According to the Gothic Bible, villages had blacksmiths (smitha/aizasmitha) who forged (gasmithon) weapons and tools from iron (eisarn), carpenters (timrja) who worked with hand-axes {1-159.} (aqizi), butchers (skilja), fullers and clothiers (wullareis) who processed wool, fishermen (nuta, fiskja) who used various methods and devices, physicians-healers (lekeis), and potters (kasja) — thus all trades that are essential to a peasant society.

The Gothic potters were as skilled at fashioning (digan) smaller vessels (kas) and larger pots (katils) as they were at making the native lamps (skeimam) that replicated or substituted for Roman lamps (lucarn). However, the Latin origin (lucerna) of the latter word and archaeological finds of late-Roman earthenware and bronze lamps (several of which are decorated, according to the fashion of the time, with Old Christian patterns) indicate that the Goths preferred to use lamps of varying price mass-produced in the Roman provinces. The making of adobe (thaho) was a common skill, but bricks and tiles (skalja) required an expertise similar to that of potters. With regard to pottery, an even cursory comparison of Marosszentanna products and the remarkably similar pottery discovered at Cherniakhov, near Kiev, will confirm the Gothic Bible's account of the high-level craftsmanship of the Gothic artisans. There is no indication that the vessels found in Gothic graves in Transylvania owed in any way to the legacy of Dacia's earlier inhabitants. The Gothic pottery kilns discovered in Transylvania (Sepsiszentgyörgy-Eprestető, Bögöz-Vízlok) undoubtedly date from the 4th century; they belong to the Late Iron Age ('La Tène') type, which was prevalent throughout the area of Marosszentanna-Cherniakhov culture as well in the proximate Barbaricum.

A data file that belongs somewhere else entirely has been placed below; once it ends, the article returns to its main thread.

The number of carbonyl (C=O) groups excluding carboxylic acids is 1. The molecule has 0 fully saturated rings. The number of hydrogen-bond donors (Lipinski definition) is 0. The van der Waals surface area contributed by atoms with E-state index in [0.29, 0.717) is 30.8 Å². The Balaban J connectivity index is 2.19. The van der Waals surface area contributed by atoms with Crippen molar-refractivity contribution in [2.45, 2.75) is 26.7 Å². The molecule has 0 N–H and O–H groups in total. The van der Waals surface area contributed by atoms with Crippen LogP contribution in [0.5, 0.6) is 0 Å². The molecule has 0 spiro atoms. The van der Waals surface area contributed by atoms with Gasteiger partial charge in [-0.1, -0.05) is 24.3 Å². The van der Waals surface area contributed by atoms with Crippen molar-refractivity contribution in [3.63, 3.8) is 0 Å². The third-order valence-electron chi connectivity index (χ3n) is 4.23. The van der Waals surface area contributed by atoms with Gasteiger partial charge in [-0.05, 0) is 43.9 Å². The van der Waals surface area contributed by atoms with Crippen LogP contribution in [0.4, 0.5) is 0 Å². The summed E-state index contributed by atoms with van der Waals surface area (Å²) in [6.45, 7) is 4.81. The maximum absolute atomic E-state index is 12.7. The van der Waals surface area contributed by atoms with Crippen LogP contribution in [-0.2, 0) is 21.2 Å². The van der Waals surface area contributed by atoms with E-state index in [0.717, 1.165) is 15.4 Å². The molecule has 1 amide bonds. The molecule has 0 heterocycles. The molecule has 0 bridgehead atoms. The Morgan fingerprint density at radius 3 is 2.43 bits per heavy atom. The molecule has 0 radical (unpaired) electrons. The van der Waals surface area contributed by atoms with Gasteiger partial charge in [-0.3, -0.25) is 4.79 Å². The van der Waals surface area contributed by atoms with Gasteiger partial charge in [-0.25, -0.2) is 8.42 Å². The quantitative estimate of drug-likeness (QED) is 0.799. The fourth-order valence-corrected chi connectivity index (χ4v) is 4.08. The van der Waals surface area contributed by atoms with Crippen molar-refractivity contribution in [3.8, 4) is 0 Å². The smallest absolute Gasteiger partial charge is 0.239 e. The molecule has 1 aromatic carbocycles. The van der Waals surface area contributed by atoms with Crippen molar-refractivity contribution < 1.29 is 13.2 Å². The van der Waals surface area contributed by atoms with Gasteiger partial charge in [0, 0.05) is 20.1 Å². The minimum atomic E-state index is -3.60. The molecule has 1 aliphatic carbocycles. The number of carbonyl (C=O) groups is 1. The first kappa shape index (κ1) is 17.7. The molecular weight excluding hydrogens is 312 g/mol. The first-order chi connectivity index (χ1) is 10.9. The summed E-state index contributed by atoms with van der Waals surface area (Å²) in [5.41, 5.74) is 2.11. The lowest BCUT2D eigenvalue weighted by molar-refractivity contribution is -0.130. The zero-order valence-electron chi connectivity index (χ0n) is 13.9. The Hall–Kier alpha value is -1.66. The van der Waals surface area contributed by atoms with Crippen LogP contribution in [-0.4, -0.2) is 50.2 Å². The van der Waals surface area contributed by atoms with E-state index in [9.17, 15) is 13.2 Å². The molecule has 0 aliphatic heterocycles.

Judging from the archaeological finds, comb production was a flourishing craft. Some of the blacksmiths must have been able to work more precious metals, and they employed well-proven techniques to mass-produce iron and bronze fibulae for fastening clothes as well as buckles. The raw material for silver objects most probably came from Roman silver coins (silubreins), for the Goths were most aggrieved whenever Rome suspended a treaty with the foederati and withheld the promised money (gild). The gold (gulth) {1-160.} received from Rome (in the form of officially-authenticated bars) was reserved for the king and others of high rank.

When peace treaties were negotiated, the Goths' most important demand was always for free trade relations with Rome. Wine (wein) and cooking-oil (alewja), imported in amphoras, were regarded as necessities by the wealthier Goths. The grave goods testify that glass goblets, cups and tumblers, metallic vessels, and ornamental earthenware were part and parcel of the Goths' everyday life; and so were feminine adornments such as silver and bronze jewellery and beads of all sorts. The Goths also imported valued commodities, such as cotton fabric and other luxury cloths, of which no trace remains in the graves. By the 360s, their economy had come to depend so heavily on the empire that in times of war, the interruption of trade caused severe shortages of essential goods ('quod conmerciis vetitis ultima necessariorum inopia barbari stringebantur'[4]4. Ammianus Marcellinus, Rerum gestarum, 27,5.). The one means of repayment about which information has survived were slaves. People for whom the Goths had no use in Gutthiuda were sooner or later sold on the Danubian slave markets. To preserve Dacia's population from this awful fate, Aurelianus evacuated the province.